Apples have been a staple wintertime crop for hundreds of years, and that goes well beyond applesauce. Canning and freezing are relatively new discoveries, and our ancestors developed a number of unique ways to preserve apples until the spring crops came in.
Up here in Vermont stored fruits, primarily apples, satisfied the fruit needs of families from October to the first honeyberries in Mid-June. Even without a root cellar, there are so many ways to preserve apples for long-term enjoyment.
When the apple harvest comes in, it can be a bit intimidating. A single standard apple tree can produce 30 bushels of apples in a year, and even dwarf trees can produce 3 to 6 bushels each. A single bushel is 42lbs…that’s a lot of apples.
Our permaculture orchard has 20+ apple trees, some just a few years old, but several are mature adult trees. Every fall we find ourselves scrambling to find enough ways to preserve apples, so it’s about time that I collect them all in one place.
Root cellaring, hard cider and various canning methods are my go to techniques, but there are so many options for preserving apples, both historical and modern.
Historical Apple Preservation Techniques
Long before modern preservation methods like canning or freezing, people were preserving apples like their life depended on it. Largely because it actually did. Having a good supply of stored food, especially nutrient-rich fruit, is one of the things that allows people to colonize northern areas with harsh winters.
Some historical ways to preserve apples have been modified for our modern kitchens. Apple butter, for example, dates back to the middle ages, hundreds of years before the advent of canning. These days, it’s often made in an electric slow cooker and canned instead.
Nonetheless, I’ve included both apple butter and apple cider jelly in this section because they pre-date canning as a preservation method.
By far the easiest way to preserve apples, many varieties of apples will keep for months in a cold, humid environment. Modern refrigeration is basically a more controlled version of this, and many of the apples you eat in the spring and early summer were just last fall’s apples warehoused in cold storage overwinter.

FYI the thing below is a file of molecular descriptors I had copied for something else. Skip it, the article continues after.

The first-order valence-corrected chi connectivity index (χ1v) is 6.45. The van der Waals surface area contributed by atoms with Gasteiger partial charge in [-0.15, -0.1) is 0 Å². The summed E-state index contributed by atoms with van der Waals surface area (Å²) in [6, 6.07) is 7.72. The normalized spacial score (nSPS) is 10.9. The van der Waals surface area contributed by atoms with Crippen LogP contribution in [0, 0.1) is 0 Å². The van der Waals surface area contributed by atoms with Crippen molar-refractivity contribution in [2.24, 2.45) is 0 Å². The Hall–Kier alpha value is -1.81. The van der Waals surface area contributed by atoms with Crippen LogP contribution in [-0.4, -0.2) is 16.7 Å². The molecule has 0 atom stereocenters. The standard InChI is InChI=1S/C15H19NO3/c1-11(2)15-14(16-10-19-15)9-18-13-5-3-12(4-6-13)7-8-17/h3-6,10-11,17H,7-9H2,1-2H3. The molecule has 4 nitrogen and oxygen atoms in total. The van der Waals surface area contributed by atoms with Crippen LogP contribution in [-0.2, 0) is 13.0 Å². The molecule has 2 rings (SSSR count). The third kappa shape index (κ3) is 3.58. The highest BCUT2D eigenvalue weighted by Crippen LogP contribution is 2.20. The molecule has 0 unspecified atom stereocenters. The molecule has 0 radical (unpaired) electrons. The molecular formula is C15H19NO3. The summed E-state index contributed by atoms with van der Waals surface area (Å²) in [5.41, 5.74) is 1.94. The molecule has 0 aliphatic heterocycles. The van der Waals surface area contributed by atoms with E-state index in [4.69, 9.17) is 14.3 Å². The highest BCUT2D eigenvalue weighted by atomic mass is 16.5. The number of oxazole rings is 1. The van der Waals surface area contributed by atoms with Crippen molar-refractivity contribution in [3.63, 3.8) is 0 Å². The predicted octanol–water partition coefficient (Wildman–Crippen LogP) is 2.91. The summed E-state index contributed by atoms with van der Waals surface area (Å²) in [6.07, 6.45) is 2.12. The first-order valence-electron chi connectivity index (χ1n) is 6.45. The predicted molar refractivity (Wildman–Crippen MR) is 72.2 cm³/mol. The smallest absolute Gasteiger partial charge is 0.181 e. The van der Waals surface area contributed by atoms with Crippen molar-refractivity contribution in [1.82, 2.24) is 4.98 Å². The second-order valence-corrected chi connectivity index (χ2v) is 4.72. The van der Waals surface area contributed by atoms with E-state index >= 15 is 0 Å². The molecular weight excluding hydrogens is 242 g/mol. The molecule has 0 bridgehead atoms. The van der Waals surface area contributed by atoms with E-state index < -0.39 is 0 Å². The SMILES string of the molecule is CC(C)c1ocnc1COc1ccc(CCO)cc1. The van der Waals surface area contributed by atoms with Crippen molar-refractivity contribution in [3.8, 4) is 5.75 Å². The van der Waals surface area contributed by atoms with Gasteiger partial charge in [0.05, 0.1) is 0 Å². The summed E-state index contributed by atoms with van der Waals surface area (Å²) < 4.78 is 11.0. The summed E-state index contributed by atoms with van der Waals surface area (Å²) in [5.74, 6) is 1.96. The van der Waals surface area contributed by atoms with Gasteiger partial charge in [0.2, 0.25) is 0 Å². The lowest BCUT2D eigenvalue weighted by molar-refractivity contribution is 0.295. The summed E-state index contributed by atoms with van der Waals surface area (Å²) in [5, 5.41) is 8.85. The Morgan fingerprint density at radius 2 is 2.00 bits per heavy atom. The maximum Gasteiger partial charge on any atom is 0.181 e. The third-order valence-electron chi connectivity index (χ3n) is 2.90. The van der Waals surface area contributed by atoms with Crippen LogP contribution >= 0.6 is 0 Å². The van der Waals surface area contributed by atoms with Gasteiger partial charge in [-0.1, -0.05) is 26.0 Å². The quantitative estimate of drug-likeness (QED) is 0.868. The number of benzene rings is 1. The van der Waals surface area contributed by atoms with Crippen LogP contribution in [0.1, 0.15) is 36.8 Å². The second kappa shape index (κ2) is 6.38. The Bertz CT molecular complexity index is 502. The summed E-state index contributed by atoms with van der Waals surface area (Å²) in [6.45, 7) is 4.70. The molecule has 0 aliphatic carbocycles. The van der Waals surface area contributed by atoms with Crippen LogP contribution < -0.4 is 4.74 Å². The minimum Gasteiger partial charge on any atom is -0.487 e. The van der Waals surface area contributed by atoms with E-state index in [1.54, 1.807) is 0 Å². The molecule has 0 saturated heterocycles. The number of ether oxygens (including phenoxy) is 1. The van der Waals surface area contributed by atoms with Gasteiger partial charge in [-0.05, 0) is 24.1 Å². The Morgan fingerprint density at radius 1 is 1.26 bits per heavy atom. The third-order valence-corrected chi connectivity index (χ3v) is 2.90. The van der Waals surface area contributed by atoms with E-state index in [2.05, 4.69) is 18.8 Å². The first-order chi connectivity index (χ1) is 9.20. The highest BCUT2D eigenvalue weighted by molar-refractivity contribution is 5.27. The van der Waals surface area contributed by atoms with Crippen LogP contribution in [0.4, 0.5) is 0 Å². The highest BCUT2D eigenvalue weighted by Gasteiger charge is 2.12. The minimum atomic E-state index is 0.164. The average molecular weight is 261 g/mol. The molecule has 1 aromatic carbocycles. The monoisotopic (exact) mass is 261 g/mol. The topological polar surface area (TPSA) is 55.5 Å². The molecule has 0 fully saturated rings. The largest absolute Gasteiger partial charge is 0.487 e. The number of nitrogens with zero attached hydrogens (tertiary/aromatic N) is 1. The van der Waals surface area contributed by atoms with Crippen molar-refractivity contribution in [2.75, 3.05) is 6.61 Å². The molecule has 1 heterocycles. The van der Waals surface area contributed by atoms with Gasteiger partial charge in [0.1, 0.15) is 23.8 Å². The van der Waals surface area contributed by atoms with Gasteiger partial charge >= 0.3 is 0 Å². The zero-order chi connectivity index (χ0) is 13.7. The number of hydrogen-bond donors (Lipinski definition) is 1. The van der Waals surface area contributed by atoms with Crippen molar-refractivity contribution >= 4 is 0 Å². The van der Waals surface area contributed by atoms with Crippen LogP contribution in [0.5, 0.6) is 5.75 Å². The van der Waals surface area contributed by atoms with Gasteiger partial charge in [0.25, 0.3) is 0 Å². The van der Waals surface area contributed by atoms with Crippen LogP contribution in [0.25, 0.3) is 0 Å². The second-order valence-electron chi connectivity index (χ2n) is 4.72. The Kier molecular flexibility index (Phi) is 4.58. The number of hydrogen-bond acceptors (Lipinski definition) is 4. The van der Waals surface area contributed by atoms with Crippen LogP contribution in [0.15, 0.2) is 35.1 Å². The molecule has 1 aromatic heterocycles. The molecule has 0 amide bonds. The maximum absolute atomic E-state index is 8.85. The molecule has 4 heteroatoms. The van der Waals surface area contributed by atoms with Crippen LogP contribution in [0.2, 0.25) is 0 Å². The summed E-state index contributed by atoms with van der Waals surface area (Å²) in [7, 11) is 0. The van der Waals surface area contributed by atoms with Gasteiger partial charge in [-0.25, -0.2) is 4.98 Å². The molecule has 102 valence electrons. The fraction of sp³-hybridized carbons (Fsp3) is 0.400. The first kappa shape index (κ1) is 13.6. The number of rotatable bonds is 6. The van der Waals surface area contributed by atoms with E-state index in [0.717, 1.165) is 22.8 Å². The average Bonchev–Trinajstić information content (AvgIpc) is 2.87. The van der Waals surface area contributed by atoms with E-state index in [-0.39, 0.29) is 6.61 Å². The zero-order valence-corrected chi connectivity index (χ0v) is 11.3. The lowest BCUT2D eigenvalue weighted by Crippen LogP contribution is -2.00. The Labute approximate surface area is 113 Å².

Not all apple varieties are good for storage, and some won’t keep more than a few weeks even in the best conditions. Summer apples, like yellow transparent, ripen early tend to spoil very quickly. As a rule, the latest ripening apples tend to be the best storage apples.
Good storage apple varieties don’t need anything fancy to keep, and our homegrown newton pippins keep for over a year in our 50-degree basement. Just pick them as late as possible, usually late October, and then wrap them in a newspaper before placing them in a box in the basement.
We’ve eaten newton pippins 14 months after harvest, made into a pie for Christmas more than a year after they were picked!
While you can still find dried apple chips in the store today, dehydrating apples for preservation is a very old method. It was so common, in fact, that there are actually a number of heirloom apple varieties grown specifically for drying.
Maiden’s blush, for example, is a sweet mild apple fresh, but its flavor improves dramatically when dried. It takes on a delicate floral aroma, and delightful mild, creamy sweetness.
The flesh itself is non-browning, which means that the apple rings dry to a snow-white color even without a modern dehydrator. Old New England homesteads often have one planted somewhere, and here in Vermont, they’re often available at autumn farmer’s markets.
Historically apples would have been dried in the sun or by the woodstove, but the process is a lot more efficient with a modern food dehydrator. My friend Angie has instructions for dehydrating apples, and though I’ve never personally measured the yield, she notes that it takes about 2 1/2 pounds of apples to fill a quart mason jar with dried apple rings.
Solar oven apple chips are also a great option and speed up natural sun drying in cooler climates.
Storing Apples on the Tree
Sometimes the best way to preserve apples is to store them right on the tree. Or at least, so people in relatively mild climates believed in times past. England happens to have such a climate, and late-ripening apples were picked in early November and hung in cloth bags right on the tree.
This method kept them cool and moist, as November in England is basically good root storage conditions for winter apple varieties. Cloth bags provide good air flow, which helps maintain quality.
According to Scott Farm, an Heirloom Orchard in Southern Vermont, a variety known as D’arcy Spice was traditionally preserved in this method…at least for a short while.
It’s described as “A green, russeted apple originally from Essex, England. It has a crisp, aromatic, nutmeg flavor. This apple was traditionally picked on Guy Fawkes Day and hung in cloth bags from the tree limbs until December. One of our favorite apples here, the last apple we pick in the harvest season.”
In many ways, cider syrup is just like maple syrup but made from boiled apple cider instead. It’s actually often called “boiled cider” since that’s exactly what it is. Like maple syrup, cider syrup is shelf-stable and will keep for extended periods without refrigeration or special treatment.
If you’d like to try it, there’s actually a local VT company that bottles and sells cider syrup. It’s popular enough around here that the King Arthur Flour blog actually includes it in a number of their fall recipes, including apple cider donuts and this boiled cider glaze for bundt cakes.